Trading blows with industry front groups (30/7/2006)

Here - in reverse order - is an interesting exchange of views over the Labour Government's proposals for the "coexistence" of GM and non-GM crops, taken from last week's letters pages in The Guardian newspaper.

On one side there's the Director of the NGO GeneWatch UK, a Member of the European Parliament, and a food campaigner for Friends of the Earth. On the other, supporting the Labour Government's proposals, there's a spokesperson for the Agricultural Biotechnology Council (ABC) and the Chairman of CropGen.

Any equivalance that this might suggest is somewhat illusory. CropGen and the ABC are actually creatures of the biotech industry. Both appear to be entirely industry-funded, although CropGen does its best to be vague about this, and the ABC's spokesperson is even a Monsanto spin doctor!

Both these lobby groups are also run on a day to day basis by the same PR agency - Lexington Communications. Lexington was founded by a former chief media spokeman for the Labour Party.

Needless to say none of this is made apparent to readers of The Guardian, even though much of the debate below is about the nature of democracy!

Environmental changes to agriculture
The Guardian, July 27, 2006,,1830892,00.html

Vivian Moses (Letters, July 26) makes the usual claims for the safety of GM crops. Meanwhile, the industry is lobbying for the weakest possible liability laws should environmental harm arise from the use of GM crops. And they're getting the support of the Department of Trade and Industry.

When the consultation on implementing the environmental liability directive is published in the autumn the government is not even expected to include all sites of special scientific interest or all biodiversity action plan species within its scope. If farmland wildlife is harmed from the use of GM crops, it won't be the biotechnology industry paying to put things right. Dr Sue Mayer Director, GeneWatch UK

Democracy and the debate over GM food
The Guardian, July 26, 2006,,1830015,00.html#article_continue

Caroline Lucas's assertions (Letters, July 24) about GM crops cannot be substantiated. Approved GM crops would not be not bad for biodiversity nor pose any threat to human health. They may have been rejected by anti-GM campaigners but not by the UK public, who still cannot buy them in their stores. When people could choose GM tomatoes in 1995-96, they did so with enthusiasm.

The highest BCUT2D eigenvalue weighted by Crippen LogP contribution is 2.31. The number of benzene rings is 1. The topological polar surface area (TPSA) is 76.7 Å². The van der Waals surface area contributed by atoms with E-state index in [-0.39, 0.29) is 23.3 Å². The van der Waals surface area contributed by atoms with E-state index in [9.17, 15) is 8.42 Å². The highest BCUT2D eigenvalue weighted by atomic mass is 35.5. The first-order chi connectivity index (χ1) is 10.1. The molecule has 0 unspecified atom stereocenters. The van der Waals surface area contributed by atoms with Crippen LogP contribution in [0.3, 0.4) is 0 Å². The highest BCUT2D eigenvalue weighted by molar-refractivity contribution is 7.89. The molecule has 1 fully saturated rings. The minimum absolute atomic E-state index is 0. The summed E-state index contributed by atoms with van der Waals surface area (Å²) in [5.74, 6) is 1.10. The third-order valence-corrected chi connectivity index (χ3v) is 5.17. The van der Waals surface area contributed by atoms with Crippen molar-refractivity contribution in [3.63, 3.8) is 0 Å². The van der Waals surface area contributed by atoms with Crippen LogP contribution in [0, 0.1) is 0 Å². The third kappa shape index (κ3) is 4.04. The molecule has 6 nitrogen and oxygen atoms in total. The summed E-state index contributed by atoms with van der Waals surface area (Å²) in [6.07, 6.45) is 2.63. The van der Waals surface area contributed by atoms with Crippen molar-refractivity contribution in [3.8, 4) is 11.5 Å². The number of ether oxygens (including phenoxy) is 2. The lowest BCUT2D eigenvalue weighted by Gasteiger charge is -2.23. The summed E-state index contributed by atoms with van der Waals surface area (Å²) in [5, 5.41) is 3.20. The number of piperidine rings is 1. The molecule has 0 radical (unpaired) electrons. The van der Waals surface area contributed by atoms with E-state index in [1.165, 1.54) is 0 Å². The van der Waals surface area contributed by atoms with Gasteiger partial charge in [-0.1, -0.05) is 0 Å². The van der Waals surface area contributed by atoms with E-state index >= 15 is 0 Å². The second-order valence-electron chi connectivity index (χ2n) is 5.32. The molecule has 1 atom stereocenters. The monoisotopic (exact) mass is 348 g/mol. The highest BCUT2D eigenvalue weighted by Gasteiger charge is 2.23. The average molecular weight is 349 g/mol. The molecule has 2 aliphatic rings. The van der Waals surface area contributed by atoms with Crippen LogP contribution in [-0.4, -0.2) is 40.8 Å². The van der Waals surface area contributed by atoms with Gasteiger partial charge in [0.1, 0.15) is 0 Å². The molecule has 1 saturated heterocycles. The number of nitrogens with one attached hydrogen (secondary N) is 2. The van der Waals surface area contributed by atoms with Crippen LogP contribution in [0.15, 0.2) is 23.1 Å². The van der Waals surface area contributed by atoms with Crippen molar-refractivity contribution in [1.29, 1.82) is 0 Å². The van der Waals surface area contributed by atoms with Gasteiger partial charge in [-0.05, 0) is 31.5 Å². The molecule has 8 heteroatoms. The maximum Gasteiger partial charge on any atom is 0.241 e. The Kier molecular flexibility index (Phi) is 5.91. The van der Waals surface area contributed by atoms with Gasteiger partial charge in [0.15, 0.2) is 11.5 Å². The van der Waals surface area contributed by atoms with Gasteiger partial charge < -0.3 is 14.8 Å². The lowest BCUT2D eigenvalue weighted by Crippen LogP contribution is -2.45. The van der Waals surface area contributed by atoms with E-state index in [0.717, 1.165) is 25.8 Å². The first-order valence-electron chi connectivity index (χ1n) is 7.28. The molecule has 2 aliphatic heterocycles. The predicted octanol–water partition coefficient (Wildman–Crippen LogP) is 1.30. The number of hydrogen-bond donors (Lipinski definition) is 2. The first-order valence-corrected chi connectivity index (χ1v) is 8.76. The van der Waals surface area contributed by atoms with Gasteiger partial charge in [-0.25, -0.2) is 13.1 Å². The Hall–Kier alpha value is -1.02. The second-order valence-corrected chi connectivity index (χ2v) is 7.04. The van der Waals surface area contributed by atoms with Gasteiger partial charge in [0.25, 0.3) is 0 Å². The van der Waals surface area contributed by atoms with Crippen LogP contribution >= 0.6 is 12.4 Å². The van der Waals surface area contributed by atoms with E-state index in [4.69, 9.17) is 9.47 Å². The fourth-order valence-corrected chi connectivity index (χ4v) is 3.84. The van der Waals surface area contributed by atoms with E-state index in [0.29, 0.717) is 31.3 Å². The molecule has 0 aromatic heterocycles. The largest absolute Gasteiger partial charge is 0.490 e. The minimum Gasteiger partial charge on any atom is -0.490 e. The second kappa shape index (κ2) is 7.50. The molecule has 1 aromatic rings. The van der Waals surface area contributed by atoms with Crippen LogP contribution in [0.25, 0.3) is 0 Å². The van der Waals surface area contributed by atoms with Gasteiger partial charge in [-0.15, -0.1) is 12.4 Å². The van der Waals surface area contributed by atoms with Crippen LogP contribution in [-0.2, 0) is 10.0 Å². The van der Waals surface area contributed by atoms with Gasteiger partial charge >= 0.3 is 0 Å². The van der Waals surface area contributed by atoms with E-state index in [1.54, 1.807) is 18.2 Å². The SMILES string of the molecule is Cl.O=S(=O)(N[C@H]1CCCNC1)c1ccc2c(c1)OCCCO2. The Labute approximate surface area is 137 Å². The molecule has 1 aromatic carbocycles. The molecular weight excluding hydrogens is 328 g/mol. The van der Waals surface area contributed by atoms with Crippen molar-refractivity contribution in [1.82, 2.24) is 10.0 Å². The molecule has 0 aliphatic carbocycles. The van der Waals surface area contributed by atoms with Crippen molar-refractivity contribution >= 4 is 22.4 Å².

Hosts of farmers round the world already benefit from this new technology; ours do not. Competition grows in agriculture as in every other activity - as subsidy regimes are forced to reform, our own farmers will face ever more competitive pressure in the marketplace from those who can and do use the best and most effective technologies.

A couple of years ago, a farmer friend of mine, writing about the legal import of GM fodder while the cultivation of GM fodder crops is banned in the UK, put it graphically: the UK government allows foreign agriculture access to British markets in the full knowledge that those agricultures use cost-saving technologies not allowed to British farmers. They call it the cautious approach. Others may call it the economics of the madhouse. I would call it treachery. Professor Vivian Moses Chairman, CropGen

I disagree with Caroline Lucas MEP about the planting of GM crops in this country. In publishing its proposals for the coexistence of GM and non-GM crops, the government has asked for the views and opinions of any interested party - hardly a subversion of democracy. Let us avoid any further subversion of democracy and ensure the debate on coexistence listens to the views of all people, not just those in the organic lobby, so that those farmers who wish to benefit from this technology are given the choice to do so.
Tony Combes Agricultural Biotechnology Council

Public betrayed over GM crops
The Guardian, July 24, 2006,,1827339,00.html

By admitting there can be no "safe" buffer between GM and non-GM crops, but giving GM the all clear (Report, July 21), New Labour has yet again ignored a clear weight of public opinion and led us down a dangerous path. Growing GM crops is bad for biodiversity and may pose a direct threat to human and wildlife health too. Millions in the UK just don't want to take the chance. And if GM farmers can't prevent the cross-contamination of neighbouring non-GM crops, then the commercial planting of GM crops spells the end for the booming UK organic industry, and will massively increase the demand for truly organic imports.

Just what was the point of holding the "GM nation" public consultation in 2003 if it is now going to ignore the clear result: that the majority were opposed to the growing of GM crops in the UK and that only 2% of people said they would be happy to eat GM produce. If the government allows commercial planting of GM crops it will be a subversion of democracy. Dr Caroline Lucas MEP Green, South-East England

The government says that it is acceptable for conventional and organic crops to contain 0.9% of GM material. This is the maximum "accidental" contamination allowed in food under EU GM labelling rules. If this level is exceeded, food must carry a GM label. But what is accidental? An independent legal opinion obtained by Friends of the Earth and other groups last year says that if coexistence measures are designed to allow routine GM contamination of crops of up to 0.9%, you are in fact planning to contaminate. If this is the case, then farmers would have to label the crop as GM.
Clare Oxborrow Food campaigner, Friends of the Earth


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